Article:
Making Crankie Scrolls from Fabric

The Story of Mending is a hand-stitched crankie by Ursula Populoh, a storytelling and fiber artist from Baltimore. See more of her work below.

There are so many material options for the scroll, I decided to divide them up into two pages: one page for scrolls made from fabric and one page for scrolls made from paper and Tyvek.  As you will see, there are lots of different ways to go about it. 

Thank you cranksters for sharing your work! ❤

Repurposed Fabrics, Thread and Embroidery Floss on Canvas

From Baltimore, MD, Ursula Populoh uses a variety of repurposed materials to sew crankie scrolls: cotton,  embroidery floss, felt, wool, and other materials. A pair of good scissors and a variety of threads and needles is all she needs. Visit her website for some inspiration.  ursulapopuloh.net

Cotton Sewn to Muslin

Cotton and other fabrics appliqued to muslin backing. This is one of Anna and Elizabeth's (Anna Roberts-Gavelt and Elizabeth LaPrelle) first crankies entitled Lord Bateman. (2010)  annaandelizabeth.com  Watch the video here.

Embroidery on Black Pellon

From Georgia, Sue Sellew used embroidery floss to stitch images to a black Pellon scroll. Totally unique!

Pellon is an interfacing fabric used to give more body to lighter fabrics. For example, it is used inside collars and cuffs of shirts.  It's light but has enough body to stand up in the box with less tendancy to droop as with cotton fabric.

Sharpie on White Pellon

From Springfield, Missouri, Sandi Baker used a Sharpie to draw the Lady Margaret image on white Pellon.  She  "inlaid" the image to the vellum scroll by cutting away a section of the vellum and hand-stitching the image in!

Appliqued Fabric, Paint & Micro Pens on Cotton Sheeting

From Winnipeg, Manatoba, Melanie Wesley used a white sheet for the background. To give it more body, she fused it to "iron-on" Pellon.  She appliqued a varity of fabrics including knitted elements and vintage linens. She painted some of the background with gauche paints but said that gauche can be problematic if the paint turns powdery.  Using thinned acrylic paint might be a better option?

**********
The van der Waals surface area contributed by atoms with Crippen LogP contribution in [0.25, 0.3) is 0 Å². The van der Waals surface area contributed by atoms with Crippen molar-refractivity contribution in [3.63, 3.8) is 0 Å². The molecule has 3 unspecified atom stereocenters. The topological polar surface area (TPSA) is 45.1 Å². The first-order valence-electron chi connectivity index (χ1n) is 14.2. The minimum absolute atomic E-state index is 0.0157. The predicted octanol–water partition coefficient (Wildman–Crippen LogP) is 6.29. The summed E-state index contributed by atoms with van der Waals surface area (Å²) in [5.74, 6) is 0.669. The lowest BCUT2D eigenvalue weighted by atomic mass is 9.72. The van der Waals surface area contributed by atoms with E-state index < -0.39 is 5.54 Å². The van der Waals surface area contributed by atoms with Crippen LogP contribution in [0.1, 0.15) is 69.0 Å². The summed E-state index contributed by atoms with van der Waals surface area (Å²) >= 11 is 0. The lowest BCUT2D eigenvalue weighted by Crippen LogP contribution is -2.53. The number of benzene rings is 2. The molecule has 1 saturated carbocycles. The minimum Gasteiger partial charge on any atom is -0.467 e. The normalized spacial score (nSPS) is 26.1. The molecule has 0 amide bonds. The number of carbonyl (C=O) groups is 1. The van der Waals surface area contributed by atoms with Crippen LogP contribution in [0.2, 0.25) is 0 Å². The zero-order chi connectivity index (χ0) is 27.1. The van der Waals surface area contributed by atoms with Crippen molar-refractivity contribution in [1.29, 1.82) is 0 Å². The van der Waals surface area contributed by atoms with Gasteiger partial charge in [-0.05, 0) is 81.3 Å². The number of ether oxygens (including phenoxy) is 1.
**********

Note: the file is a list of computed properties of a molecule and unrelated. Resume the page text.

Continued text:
She also used pencils and micro pens to draw details. Her advice: always use a scrap of test fabric before using pens to make sure they don't bleed before drawing on the scroll. melaniewesley.com

Ink on Cotton

From Maine, Annie Bailey used ink to paint on cotton to create this LARGE crankie. Read more about it in this article Winter Window fetes 'Lighthouse Heroine' 

Visit her website anniebaileyart.com

Cotton + Various Fabrics Glued & Sewn to Muslin

Maggie Isaac Helton from Indiana and her sister Sharon Isaac from Texas were the primary makers of the Maud Muller Crankie. They started by story boarding the poem on butcher paper. Then they divided the scenes between the two of them. It was constructed on plain muslin backing and most of the fabric was attached with fabric glue. They added some interfacing for stiffness. Certain elements were sewn, especially those with detail and dimension.

A FAMILY TRIBUTE - This crankie is a tribute to their grandmother, Maggie Patrick Issac.  The audio is a recording of their grandmother reciting the Maud Muller poem. You can watch the video here to listen to Maggie and her sister explain the background of the story.

Eco-Fi Felt and Lace Hand-stitched to an Eco-Fi Felt Scroll

The Lacemaker is made from  Eco-fi felt, lace and burlap stitched to a cream Eco-fi felt scroll, stitched by me, Sue Truman. Eco-fi felt is made from 100% recycled plastic bags. It is inexpensive and available at most fabric stores. Because it is essentially plastic, it can be backlit, the light shines through it nicely. 

Cotton Stitched to Pellon

The Ima Schur crankie was made by me (Sue Truman) and Ima Shur who stitched the quilt blocks in the 1930s.  I purchased the blocks at an antique store. Some of the fabric was 100 years old- very fragile!  I used white Pellon for the backing, then  stitched a cotton back ground to the Pellon and then stitched the quilt blocks to that.

Large, 19th Century Moving Panoramas

n 1847, a volcanic eruption at Fogo Island, Cape Verde. I love that you can see small folds in the cotton scroll. It was hung statically as it is too fragile to crank. Photo by Sue Truman.

All the large 19th century moving panoramas were painted on fabric. One of the few surviving examples is the Grand Panorama of a Whaling Voyage Round the World, housed at the New Bedford Whaling Museum in New Bedford, MA.

The scroll was painted with water-based, distemper paint on cotton sheeting in 1848. It measures 1,275' in length and 8.5' in height making it the longest surviving moving panorama from that era.  A few sections of the painting were revised/painted over by the artist. Revisions were not uncommon in those days.  After performing the panorama, he might have gotten more ideas based on the audience's reactions. 

Years of wear and tear took a toll on the painting. The paint was flaking off in some sections, leaving some of the original artwork exposed. The museum made the decision to leave it alone so that we could see a bit of the editing process.

The moving panorama was on display July-October, 2018. Read more about it here.

A ship floundering at sea near the bergs. Photo by Sue Truman.
A pretty hotel on Palmer's Island. Photo by Sue Truman.

This page created November, 2019 - Sue Truman ❤